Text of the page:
Argument. Suppose that $Y$ is not Hausdorff. If there exist points $x,y\in Y$, $x\neq y$, such that every open neighborhood of $x$ contains $y$, then the map from the Sierpinski space indicated above shows that $Y$ does not have property 2. So we may assume that $Y$ is at least a $T_1$ space. But since $Y$ is not Hausdorff, there exist points $s,t\in Y$, $s\neq t$, such that for every neighborhoods $U$ of $s$ and $V$ of $t$ such that $s\in U-V$ and $t\in V-U$, we have $U\cap V\neq \emptyset$. Let $\mathfrak{U}\_s$ be the family of open neighborhoods of $s$ that do not contain $t$, and let $\mathfrak{V}\_t$ be the family of open neighborhoods of $t$ that do not contain $s$. Let $P=\mathfrak{U}\_s\times \mathfrak{V}\_t$, and partially order $P$ by letting $(U,V)\leq (U',V')$ if and only if $U'\subseteq U$ and $V'\subseteq V$. This makes $P$ into a directed partially ordered set (given any $(U,V),(R,S)\in P$, there exists $(U',V')\in P$ such that $(U,V)\leq (U',V')$ and $(R,S)\leq (U',V')$. Now, for each $(U,V)\in P$, we are assuming that $U\cap V\neq\emptyset$, so using the Axiom of Choice let $y_{(U,V)}\in Y$ be an element of $U\cap V$. Note that $y_{(U,V)}\neq s$ and $y_{(U,V)}\neq t$ for all $(U,V)\in P$.

Now let $X = \{y_{(U,V)}\mid (U,V)\in P\}\cup\{s,t\}$, and give $X$ the induced topology from $Y$, so that the inclusion maps $X\hookrightarrow Y$ is continuous. Note that the set $E=\{y_{(U,V)}\mid (U,V)\in P\}$ is dense in $X$: for every open neighborhood $B$ of $s$ in $X$, there exists an open set $\mathcal{O}\_B\in Y$ such that $\mathcal{O}\_B\cap X = B$; in particular, $\mathcal{O}\_B$ is a neighborhood of $s$; let $\mathcal{V}$ be any open neighborhood of $t$ that does not contain $S$, and let $B'=\mathcal{V}\cap X$; let $\mathcal{U}$ be any open neighborhood of $s$ that does not contain $t$. Then $\mathcal{U}\cap\mathcal{O}\_B$ is open, hence $B'=\mathcal{U}\cap\mathcal{O}\_B\cap X$ is an open subset of $X$ that is contained in $B$. Consider now $y_{(\mathcal{U}\cap\mathcal{O}\_B,\mathcal{V})}$. This is in $\mathcal{U}\cap\mathcal{O}_B\cap\mathcal{V}\cap X \subseteq B'$, and is plainly in $E$. In particular, in $X$ we have that $B'\cap E\neq\emptyset$, and hence $B\cap E\neq \emptyset$. Thus, every open neighborhood of $s$ in $X$ contains points of $E$, hence $x$ lies in the closure of $E$. A symmetric argument holds for $t$. Thus, $E$ is dense in $X$.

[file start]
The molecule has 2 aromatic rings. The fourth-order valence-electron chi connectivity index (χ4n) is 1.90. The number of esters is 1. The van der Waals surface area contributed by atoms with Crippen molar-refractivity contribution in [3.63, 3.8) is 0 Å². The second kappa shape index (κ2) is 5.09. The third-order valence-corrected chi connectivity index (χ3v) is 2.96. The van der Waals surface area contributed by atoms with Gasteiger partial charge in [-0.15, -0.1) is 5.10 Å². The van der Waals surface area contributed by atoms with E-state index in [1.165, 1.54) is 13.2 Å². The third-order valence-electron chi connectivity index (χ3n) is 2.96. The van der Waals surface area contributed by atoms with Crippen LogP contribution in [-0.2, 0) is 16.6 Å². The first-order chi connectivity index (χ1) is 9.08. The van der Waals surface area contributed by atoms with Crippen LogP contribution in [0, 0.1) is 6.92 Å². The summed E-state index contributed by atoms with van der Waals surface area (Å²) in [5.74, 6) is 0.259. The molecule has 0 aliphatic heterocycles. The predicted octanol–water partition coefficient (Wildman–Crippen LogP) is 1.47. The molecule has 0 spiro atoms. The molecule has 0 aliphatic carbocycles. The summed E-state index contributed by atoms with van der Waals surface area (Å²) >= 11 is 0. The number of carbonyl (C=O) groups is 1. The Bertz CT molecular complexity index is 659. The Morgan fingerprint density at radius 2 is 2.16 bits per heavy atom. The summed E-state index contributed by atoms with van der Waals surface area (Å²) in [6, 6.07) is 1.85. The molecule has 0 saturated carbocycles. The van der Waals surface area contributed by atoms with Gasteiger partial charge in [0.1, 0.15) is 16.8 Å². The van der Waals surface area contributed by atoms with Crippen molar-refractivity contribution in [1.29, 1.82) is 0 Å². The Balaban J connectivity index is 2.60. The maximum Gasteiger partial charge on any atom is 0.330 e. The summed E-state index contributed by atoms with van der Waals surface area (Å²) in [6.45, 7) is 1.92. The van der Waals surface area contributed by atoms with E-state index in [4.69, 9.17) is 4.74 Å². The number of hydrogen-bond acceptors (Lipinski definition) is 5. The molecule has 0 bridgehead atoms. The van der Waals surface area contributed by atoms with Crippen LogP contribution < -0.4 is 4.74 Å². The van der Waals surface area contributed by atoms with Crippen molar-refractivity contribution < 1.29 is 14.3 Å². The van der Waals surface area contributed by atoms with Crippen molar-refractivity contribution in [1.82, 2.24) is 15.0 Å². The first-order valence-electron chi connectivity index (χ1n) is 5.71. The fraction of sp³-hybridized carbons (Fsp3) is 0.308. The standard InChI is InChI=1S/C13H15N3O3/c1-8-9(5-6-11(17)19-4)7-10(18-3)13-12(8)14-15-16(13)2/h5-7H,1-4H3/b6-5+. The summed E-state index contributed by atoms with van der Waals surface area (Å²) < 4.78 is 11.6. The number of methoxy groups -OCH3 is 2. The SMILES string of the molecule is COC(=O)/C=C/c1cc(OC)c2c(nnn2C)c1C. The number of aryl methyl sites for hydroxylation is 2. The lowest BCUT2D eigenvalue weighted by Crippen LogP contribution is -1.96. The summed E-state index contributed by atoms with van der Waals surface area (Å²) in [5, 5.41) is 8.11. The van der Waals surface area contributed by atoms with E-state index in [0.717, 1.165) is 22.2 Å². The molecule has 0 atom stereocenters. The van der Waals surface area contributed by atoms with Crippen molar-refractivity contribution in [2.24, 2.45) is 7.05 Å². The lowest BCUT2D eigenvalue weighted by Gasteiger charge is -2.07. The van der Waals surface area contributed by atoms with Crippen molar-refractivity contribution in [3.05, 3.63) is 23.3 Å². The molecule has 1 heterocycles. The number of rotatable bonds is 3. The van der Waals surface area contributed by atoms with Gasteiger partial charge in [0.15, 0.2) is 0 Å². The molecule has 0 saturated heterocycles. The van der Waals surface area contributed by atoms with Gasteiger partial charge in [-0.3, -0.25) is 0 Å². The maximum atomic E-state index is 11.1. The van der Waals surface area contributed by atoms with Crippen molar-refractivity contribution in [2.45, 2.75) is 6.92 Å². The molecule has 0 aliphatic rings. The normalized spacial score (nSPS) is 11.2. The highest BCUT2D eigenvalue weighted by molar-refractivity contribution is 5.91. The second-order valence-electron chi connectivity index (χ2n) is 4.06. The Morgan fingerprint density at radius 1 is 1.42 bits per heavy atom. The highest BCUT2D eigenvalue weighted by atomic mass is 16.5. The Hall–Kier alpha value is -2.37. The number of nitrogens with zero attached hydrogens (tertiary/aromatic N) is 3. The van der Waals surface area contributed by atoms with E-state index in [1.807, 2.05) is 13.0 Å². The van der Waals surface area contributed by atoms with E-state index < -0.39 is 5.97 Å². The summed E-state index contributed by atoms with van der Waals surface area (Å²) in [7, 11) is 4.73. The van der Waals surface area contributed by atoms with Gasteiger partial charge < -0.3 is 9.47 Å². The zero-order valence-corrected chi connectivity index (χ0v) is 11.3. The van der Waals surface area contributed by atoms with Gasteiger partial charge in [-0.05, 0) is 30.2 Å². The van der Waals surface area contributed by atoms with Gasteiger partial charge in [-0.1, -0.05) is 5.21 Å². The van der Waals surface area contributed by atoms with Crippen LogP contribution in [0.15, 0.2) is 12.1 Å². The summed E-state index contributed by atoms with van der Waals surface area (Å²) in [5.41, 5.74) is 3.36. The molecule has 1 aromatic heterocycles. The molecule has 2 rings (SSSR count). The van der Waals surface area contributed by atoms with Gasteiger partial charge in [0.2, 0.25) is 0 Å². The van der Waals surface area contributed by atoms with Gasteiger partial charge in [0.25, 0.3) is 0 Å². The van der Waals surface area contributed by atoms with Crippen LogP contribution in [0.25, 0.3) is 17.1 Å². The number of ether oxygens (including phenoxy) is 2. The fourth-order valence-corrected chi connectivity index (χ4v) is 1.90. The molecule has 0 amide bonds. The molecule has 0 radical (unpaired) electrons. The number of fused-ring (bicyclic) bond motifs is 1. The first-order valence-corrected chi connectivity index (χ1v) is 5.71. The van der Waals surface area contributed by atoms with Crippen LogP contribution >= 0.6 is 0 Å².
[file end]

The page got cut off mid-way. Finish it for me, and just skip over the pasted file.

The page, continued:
Now consider the maps $f,g\colon X\to Y$ defined as follows: $f$ and $g$, restricted to $E$, are the identity; $f(s)=f(t)=s$; and $g(s)=g(t)=t$. I claim that $f$ and $g$ are both continuous. Indeed, let $\mathcal{O}$ be an open set in $Y$. If $\mathcal{O}\cap\{s,t\}=\emptyset$ or $\{s,t\}\subseteq\mathcal{O}$, there is nothing to do: the inverse image under both $f$ and $g$ is just the intersection with $X$, hence open in $X$. So assume without loss of generality that $s\in\mathcal{O}$ but $t\notin \mathcal{O}$. Note that $g^{-1}(\mathcal{O}) = (\mathcal{O}-\{s\})\cap X$, and since $Y$ is $T_1$ removing a single point from an open set results in an open set, so $g^{-1}(\mathcal{O})$ is open. So we just need to show that $f^{-1}(\mathcal{O}) = (\mathcal{O}\cap X)\cup\{t\}$ is open in $X$.

And that is where I am a bit stuck at present. Can anyone either verify or falsify this?

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Thanks Arturo. That was a very nice answer. –  Rajesh D Nov 9 '10 at 5:09
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@Rajesh D: I'm actually trying to figure out if the converse holds: suppose $Y$ has the property that for any topological space $X$ and dense subset $E$ of $X$, if $f,g\colon X\to Y$ agree on $E$ then $f=g$. Does it follow that $Y$ is Hausdorff? I'm not sure yet. –  Arturo Magidin Nov 9 '10 at 5:11
    
Does the converse hold ? –  Rajesh D Nov 9 '10 at 14:22
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Thank you for the reply. I am tryin to catch up with your attempt to prove the converse. I was not even aware of even elementary concepts of a Topological spaces before I read your answer.Serving as a nice motivation to learn. –  Rajesh D Nov 9 '10 at 16:33
    
@Arturo: thanks for pointing out. I was reading a book on introduction to functional analysis few months back.The first chapter was on metric spaces and in the middle of that chapter, after defining the concepts of metric space and open set, the author just mentioned (for no apparent reason) that there is something called a Topology on a set X which is nothing but the set X and the collection all its open sets. Only after seeing your comment and having a look at wikipaedia i realize that the definition of an open set in topology and that in Metric space are different.... –  Rajesh D Nov 11 '10 at 19:57